In accordance with a specific embodiment of this invention, a mixture .of the following components was employed as charge.

Ingredients Percent Hominy (feed 37 Wheat grey shorts 13 Corn germ meal 9.6

' Solvent soya 16 52% meat meal 17 Wheat germ meal 3 Dried milk 0.9 Beet pulp 1.7 Fish scrap .7 Brewers yeast 0.5 Salt 0.5 Vitamins and minerals 0.1

'In this specific example, 1 00 parts by weight of those charge materials containing 9% water was placed within a Beale tube, wherein it was maintained for two minutes at 212 F. During this time, 10 parts of 70 F. water were added and steam was directly passed to the mixture.

The temperature was maintained both by the steam passed directly to the mixture as well as by steam in the jacket. During the entire two minutes, the mixture was vigorously agitated. The moisture content of the material at the end of the two minutes was 30%.

The mixture was then placed in a Wenger extruder which extruded the so-treated material at high pressure. The product, which came out of the extrusion die, was in the form of a rope having a density of 16 lbs. per cubic foot. This material looked similar to angel food cake and had more-or-less oriented cells or air pockets. It was cut to desired length of about A. The cut rope was then maintained for 10 minutes in the traveling bed drier through which hot air at 250 F. was passed. The dried particles were cooled by ambient air during a period of 3 minutes to give a product having a density of 18-20 lbs./f-t.

The so-prepared particles at temperature of about 70 F. were placed in \a rotating drum. Prime grade beef tallow at F., in amount of about 4 pounds per 100 pounds of particles, was sprayed onto the particles as the drum rotated. Spraying was effected with a pump operating at 100' p.s.i.g. through a fine nozzle. Simultaneously and separately, a meat flavor stock (which had been prepared by heating beef in water for 2-3 hours) was sprayed onto the particles in amount of about 0.6 pound per 100 pounds of particles.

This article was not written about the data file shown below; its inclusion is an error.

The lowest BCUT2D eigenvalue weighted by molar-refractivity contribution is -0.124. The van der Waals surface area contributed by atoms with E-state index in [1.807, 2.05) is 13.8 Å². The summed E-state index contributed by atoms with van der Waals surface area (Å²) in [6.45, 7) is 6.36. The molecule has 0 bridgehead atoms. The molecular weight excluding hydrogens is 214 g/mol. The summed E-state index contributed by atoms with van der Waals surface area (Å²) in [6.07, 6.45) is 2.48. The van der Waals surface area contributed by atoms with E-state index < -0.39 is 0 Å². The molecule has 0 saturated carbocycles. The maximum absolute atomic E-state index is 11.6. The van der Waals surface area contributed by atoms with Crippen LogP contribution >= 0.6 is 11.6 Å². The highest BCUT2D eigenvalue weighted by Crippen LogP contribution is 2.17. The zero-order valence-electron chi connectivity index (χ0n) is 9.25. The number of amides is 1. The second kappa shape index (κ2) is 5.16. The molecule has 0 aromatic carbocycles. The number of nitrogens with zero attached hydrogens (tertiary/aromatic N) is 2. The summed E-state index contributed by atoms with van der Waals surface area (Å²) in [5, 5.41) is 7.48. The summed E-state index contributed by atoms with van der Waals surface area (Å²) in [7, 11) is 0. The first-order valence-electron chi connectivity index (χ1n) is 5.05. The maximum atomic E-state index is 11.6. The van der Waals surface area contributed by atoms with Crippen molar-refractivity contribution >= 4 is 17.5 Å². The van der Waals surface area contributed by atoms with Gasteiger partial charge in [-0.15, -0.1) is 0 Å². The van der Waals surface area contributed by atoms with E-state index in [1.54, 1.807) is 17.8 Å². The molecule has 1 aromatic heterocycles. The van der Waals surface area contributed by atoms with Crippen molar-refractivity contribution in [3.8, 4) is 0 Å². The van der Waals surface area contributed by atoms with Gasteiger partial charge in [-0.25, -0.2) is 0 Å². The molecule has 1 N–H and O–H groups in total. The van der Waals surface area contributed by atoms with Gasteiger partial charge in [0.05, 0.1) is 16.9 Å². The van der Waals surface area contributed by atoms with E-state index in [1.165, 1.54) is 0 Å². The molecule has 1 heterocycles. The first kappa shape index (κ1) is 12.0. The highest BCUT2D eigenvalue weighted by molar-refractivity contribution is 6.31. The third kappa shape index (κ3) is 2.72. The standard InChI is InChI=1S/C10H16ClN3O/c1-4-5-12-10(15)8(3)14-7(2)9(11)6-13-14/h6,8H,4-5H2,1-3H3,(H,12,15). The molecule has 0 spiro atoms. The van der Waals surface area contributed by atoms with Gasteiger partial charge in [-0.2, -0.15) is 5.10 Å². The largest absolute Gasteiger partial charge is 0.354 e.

When these had been added to the particles, a dry gravyforming mixture which had been prepared by mixing about one pound of precooked potato flour and two pounds of guar gum, was blown onto the particles. When the mixture was homogeneous, mixing was stopped.

One part by weight of this product was added to two parts by weight of warm (110 F.) water. The mixture was stirred for about 30 seconds to distribute the water throughout the mass. Gravy formed almost instantly. The mixture was not mushy or soggy; each of the individual particles of food retained its discreteness. The gravy-containing product was found to be very highly palatable when given to dogs.

The present application is filed as a continuation-impart of our prior application Serial No. 3,516, filed January 20, 1960, and entitled, Novel Farinaceous Animal Food, now abandoned.

While the present invention has been described with particular reference to specific examples, it will be apparent to those skilled in the art that various changes and modifications may be made thereto.

What isclaimed is:

1. The method of preparing a particulate dry animal food capable of forming :a gravy-containing mixture on addition of aqueous liquid while retaining its individual particulate state without becoming mushy and sticky, said method comprising the steps of forming a farinaceous mixture including farinaceous starch-containing grain material and proteinaceous material to balance said mixture nutritionally, the amount of said grain material being between 30% and 65% and the amount of said proteinaceous material being between 25% and 40% by weight of said farinaceous mixture;

gelatinizing said farinaceous mixture by moistening and heating it to cause starch granules in said mixture to swell with accompanying loss of bi-refringence;

subjecting the gelatinized mixture to mechanical working and expansion by, extruding it from a confined zone of high pressure andtemperature substantially above 212 F. to a zone of lower pressure, thereby forming said mixture into an expanded porous structure of lower density and reducing its moisture content;